I used to work in Long Island City, as production manager to a now defunct bedding and home furnishings company. We had our sewing and shipping facilities in a factory building near the Silvercup Studios. Whenever I had the opportunity, I would walk around the neighborhood on my lunch hour and see what I could see. Long Island City was hardly the new outpost of cool at the time, although if you were paying attention, you could see that it was coming. This was around 1998-99.
PS 1 had recently opened, (pre-MOMA) and work was being done on the platforms of the 7 train. They were also spiffing up the old Court House. If you stood where you could see the towers of Manhattan across the river, it was pretty clear that Long Island City’s days as a forgotten backwater were numbered. The harbinger of change, Citibank, had been there for several years at that point, although the plaza around it was still pretty deserted. Still, it would only be a matter of time. This part of Queens was just too tantalizingly close to Manhattan.
One day, on one of my wandering walks, I came upon this block. I lived in Bedford Stuyvesant at that time, surrounded by brownstones. I lived in a brownstone. Was this Queens? Land of 20th century housing? (Ok, I didn’t know much back then.) Where did this block come from? How did it survive? The houses were in pretty great shape, as a group, and were made of brick and, what was that? Marble? Who built marble houses? What was the story here? This block was an architectural miracle.
My job in LIC ended, and I forgot about this block until I got this job writing about the architecture and history of Queens. I’ve always wondered what the story was, and it turns out that not only is there quite an architectural legacy here, there is a multitude of facts and folklore about the people who walked these streets. Mitch Waxman recently did a great story about this area’s most interesting resident. But today, I’d like to talk about the history and the great architecture on this block.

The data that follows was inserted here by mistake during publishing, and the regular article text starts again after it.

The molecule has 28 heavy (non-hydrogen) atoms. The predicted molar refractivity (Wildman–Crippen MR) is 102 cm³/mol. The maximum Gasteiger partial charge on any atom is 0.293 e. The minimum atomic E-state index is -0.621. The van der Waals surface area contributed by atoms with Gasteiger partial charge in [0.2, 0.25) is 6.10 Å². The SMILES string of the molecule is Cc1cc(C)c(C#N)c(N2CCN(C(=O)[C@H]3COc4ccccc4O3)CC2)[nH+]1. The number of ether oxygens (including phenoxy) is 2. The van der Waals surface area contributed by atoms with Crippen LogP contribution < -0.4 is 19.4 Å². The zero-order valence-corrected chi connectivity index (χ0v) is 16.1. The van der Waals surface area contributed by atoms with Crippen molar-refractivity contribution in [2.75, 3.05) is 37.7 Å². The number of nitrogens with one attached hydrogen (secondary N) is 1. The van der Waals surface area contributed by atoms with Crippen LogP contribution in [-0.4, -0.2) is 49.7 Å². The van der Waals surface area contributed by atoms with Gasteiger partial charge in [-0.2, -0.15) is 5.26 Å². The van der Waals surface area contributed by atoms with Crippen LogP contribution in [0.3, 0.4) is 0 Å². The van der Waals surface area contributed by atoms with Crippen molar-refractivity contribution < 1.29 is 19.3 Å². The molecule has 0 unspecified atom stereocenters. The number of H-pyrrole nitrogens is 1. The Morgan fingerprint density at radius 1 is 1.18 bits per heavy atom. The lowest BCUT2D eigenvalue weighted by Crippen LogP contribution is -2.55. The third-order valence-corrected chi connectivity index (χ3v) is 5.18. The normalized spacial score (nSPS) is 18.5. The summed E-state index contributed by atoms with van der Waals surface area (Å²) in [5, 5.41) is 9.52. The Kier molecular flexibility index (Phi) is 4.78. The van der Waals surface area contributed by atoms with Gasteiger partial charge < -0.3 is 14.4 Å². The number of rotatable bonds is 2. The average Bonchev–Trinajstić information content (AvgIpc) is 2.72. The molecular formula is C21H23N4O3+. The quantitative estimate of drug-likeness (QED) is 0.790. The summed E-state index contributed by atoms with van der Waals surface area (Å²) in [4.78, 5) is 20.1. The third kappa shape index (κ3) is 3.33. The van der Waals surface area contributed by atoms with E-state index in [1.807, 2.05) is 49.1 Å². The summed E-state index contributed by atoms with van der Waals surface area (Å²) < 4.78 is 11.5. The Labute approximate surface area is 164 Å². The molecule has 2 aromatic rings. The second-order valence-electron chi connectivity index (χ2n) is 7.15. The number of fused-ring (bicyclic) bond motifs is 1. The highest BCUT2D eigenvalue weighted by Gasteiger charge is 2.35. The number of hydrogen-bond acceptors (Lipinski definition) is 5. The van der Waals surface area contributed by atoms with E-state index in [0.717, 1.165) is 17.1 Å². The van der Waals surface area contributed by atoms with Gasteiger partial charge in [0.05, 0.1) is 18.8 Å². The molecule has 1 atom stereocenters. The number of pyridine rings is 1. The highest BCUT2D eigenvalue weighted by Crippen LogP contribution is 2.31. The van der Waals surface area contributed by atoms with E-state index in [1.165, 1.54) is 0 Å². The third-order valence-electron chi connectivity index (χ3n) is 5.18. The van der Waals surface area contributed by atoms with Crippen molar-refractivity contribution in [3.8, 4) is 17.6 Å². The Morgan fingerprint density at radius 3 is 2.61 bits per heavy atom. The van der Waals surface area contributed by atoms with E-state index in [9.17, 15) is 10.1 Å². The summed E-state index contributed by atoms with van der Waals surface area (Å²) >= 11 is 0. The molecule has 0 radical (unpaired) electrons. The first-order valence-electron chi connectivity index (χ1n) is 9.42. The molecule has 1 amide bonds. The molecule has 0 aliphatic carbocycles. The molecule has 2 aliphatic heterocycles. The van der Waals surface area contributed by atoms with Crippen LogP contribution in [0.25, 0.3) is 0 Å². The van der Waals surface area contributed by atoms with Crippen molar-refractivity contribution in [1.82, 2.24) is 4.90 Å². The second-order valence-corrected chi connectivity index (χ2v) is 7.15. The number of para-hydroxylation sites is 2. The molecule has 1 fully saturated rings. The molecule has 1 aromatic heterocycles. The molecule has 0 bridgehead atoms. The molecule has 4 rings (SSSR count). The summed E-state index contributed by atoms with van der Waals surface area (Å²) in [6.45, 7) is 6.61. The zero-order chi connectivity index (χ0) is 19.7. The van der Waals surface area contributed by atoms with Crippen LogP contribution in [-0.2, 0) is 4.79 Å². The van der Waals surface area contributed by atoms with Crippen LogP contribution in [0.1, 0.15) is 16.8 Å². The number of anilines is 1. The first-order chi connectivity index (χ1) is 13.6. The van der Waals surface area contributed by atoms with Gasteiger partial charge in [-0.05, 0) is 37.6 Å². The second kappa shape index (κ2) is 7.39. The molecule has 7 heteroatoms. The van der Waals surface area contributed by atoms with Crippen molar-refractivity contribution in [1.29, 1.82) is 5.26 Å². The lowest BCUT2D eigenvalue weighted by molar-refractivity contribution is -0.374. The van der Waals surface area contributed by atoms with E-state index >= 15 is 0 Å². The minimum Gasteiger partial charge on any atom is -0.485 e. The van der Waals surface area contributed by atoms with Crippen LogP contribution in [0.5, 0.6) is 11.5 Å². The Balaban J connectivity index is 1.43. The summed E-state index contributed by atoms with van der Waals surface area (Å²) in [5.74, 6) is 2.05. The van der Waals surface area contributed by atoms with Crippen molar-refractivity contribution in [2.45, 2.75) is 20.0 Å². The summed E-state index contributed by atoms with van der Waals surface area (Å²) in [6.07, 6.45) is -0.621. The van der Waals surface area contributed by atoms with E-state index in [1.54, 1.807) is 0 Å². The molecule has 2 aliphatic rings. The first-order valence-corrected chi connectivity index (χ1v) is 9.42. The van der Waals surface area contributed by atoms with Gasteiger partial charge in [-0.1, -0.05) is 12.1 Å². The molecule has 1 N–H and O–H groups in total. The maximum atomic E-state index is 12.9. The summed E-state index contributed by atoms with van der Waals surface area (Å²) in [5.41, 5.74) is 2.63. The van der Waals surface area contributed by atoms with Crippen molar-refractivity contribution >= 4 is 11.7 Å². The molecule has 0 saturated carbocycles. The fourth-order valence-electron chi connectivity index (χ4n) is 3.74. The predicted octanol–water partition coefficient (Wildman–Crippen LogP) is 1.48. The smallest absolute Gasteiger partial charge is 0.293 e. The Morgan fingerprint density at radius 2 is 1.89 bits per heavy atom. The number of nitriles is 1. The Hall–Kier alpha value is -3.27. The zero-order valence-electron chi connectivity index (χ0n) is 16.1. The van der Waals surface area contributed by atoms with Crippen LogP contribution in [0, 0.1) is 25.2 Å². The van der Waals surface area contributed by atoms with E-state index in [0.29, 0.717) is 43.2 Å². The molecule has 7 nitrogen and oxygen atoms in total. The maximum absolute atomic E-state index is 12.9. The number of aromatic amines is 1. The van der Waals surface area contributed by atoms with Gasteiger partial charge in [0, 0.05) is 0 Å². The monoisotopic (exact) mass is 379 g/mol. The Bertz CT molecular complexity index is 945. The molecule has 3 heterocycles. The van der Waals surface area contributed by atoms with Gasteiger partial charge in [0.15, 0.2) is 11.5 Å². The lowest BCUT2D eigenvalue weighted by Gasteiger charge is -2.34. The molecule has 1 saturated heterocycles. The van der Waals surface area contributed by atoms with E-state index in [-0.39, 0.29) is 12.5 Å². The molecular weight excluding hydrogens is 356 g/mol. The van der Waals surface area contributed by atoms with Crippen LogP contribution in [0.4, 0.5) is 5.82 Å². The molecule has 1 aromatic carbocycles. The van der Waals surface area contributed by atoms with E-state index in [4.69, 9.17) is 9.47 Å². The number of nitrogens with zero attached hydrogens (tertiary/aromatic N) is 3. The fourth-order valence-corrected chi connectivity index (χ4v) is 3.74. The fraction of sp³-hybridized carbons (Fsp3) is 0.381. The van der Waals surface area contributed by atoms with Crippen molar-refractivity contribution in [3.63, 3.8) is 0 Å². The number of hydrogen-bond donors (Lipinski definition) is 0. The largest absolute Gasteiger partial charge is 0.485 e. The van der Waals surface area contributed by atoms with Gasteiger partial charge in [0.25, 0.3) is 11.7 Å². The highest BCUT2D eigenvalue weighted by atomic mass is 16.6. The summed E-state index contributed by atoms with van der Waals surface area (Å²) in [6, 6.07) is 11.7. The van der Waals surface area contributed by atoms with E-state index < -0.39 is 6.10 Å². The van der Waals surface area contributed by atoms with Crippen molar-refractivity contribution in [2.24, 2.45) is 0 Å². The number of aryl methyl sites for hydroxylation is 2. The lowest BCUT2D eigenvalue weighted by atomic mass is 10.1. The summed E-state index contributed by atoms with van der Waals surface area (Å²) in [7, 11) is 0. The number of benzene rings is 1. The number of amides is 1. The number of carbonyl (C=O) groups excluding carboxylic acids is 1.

These houses actually are in the neighborhood known as Hunter’s Point. There was originally a ledge of rocks at the edge of the East River forming a point, and it, and the land around the point was purchased by a Dutch minister named Everardus Bogardus, who bought the land back in the mid-17th century, when the Dutch were colonizing New Amsterdam. Bogardus was the first Dutch Reformed minister in the new colony.
He died at sea, and the land passed to his wife, and then to several other families and owners until it became the property of Captain George Hunter in 1817, from whom we get the current name of Hunter’s Point. It was all farmland until the land was sold in 1835 to Union College in Schenectady, which was expanding its holdings in far-off places. They divided it into lots for sale, and the transformation of Hunter’s farm into a town began.
The promontory hill that made Hunt’s Point was leveled in 1853, and some of the land was used to expand the shore line. In 1861, the Long Island Railroad established a terminus here. Commuters would disembark at Hunter’s Point to take a ferry across the river to 34th Street in Manhattan. Because this was now a commuter station, the streets around the ferry began to offer amenities, and taverns and other establishments began to open in the neighborhood.
Technically, at this point, Hunter’s Point was still considered to be a part of Newtown, which was on the Brooklyn border. In 1870, they decided to throw their lot in with the newly formed Long Island City, and became a part of that city. In 1872, the State Legislature voted to move the Queens County seat to Long Island City, and build a new county courthouse there. Part of that decision was because of its proximity to both Brooklyn and Manhattan. The land was donated by Union College.